Carlo Dolci (1616–1686) was the most sought-after and highly paid Florentine painter of the Baroque era, and – like others of his standing – much copied and imitated. He also ran a thriving workshop that kept his style alive well beyond his death; this does not sufficiently account, however, for the number of times The Martyrdom of Saint Andrew has been painted.1 Dolci himself was recorded by his friend and biographer Filippo Baldinucci as painting three versions of the work, the first in 1643 for the merchant Paolo del Sera, who in taking it with him to Venice significantly extended the painter’s reputation. A notably altered version, painted for the Marquis Carlo Gerini in 1646, has been displayed in Florence since 1818 – and is the one from which known copies were based.
Compared to Christchurch Art Gallery’s new acquisition, Dolci’s brilliantly painted 1643 original (now in Birmingham Museum and Art Gallery) includes a different grouping of figures behind the guard disrobing his captive, hovering cherubs, a discarded basket rather than pickaxe and shovel, and a miniature self-portrait below the kneeling saint’s outstretched right hand. The 1646 version (Galleria Palatina, Palazzo Pitti, Florence) is slightly larger and includes a widened cloud aperture, sans cherubs, indicating an awaiting heaven. The helmeted soldier in profile at the right edge (turned towards the viewer in the earlier version) is recorded by Baldinucci as based on Dolci’s friend, the dilettante and painter Raffaello Ximenes.2 Dolci, who began his training as an artist at the age of nine, and is said to have copied many celebrated painters’ works in the palazzi of Florence, included art historical references in both versions. Behind the central executioner’s legs are two small figures; the figure at left repeats Titian’s Portrait of a Man in a Red Cap (c. 1510, Frick Collection), while the turbaned black figure at right quotes from Peter Paul Rubens’s Adoration of the Magi (c. 1617–18, Musée des Beaux Arts de Lyon). Dolci evidently had access to both works.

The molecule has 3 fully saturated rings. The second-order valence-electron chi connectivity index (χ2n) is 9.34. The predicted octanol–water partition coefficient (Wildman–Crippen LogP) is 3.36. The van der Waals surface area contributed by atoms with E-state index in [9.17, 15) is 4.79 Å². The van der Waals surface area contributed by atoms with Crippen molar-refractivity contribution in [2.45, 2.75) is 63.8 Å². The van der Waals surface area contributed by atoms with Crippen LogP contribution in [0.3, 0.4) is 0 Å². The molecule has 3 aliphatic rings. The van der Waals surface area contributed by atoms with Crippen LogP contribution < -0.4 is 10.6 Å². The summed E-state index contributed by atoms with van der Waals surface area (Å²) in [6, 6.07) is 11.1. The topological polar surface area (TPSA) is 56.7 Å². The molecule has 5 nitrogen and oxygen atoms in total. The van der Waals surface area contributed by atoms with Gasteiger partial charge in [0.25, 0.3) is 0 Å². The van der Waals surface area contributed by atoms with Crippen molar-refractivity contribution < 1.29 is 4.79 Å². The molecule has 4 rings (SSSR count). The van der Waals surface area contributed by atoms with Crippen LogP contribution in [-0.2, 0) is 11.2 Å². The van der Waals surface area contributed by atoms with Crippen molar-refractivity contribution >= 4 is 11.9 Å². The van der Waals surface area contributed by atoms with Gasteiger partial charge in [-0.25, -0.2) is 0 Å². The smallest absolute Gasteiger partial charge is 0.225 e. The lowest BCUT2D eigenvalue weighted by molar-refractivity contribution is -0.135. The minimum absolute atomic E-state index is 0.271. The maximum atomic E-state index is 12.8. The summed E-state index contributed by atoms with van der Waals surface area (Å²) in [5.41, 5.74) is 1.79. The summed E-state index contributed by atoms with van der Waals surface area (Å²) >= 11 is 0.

The dimensions of the 1646 original version are matched by known copies, including one in the State Hermitage Museum in Saint Petersburg, Russia, and six discernibly different works that went through international auction houses between 2000 and 2015. There are presumed many more. Our new painting was purchased earlier this year from a local estate auction, recognised as after Dolci’s 1646 version; unfortunately with unknown provenance. Smaller than these copies, at 6:10 scale of the original,3 it gives a first impression of age that is due in part to the character of its ornate gilt frame. Closer inspection from the back offers further indications of age; the original, unlined canvas is obviously hand-woven and its cedar stretcher unevenly hand-planed. While the hand-carved, gilded Baroque style frame is recognised as seventeenth-century, it has evidently been cut down from a larger size; Detlef Klein, the Manawatu-based conservator repairing the frame’s slight damage believes the intervention to be nineteenth-century.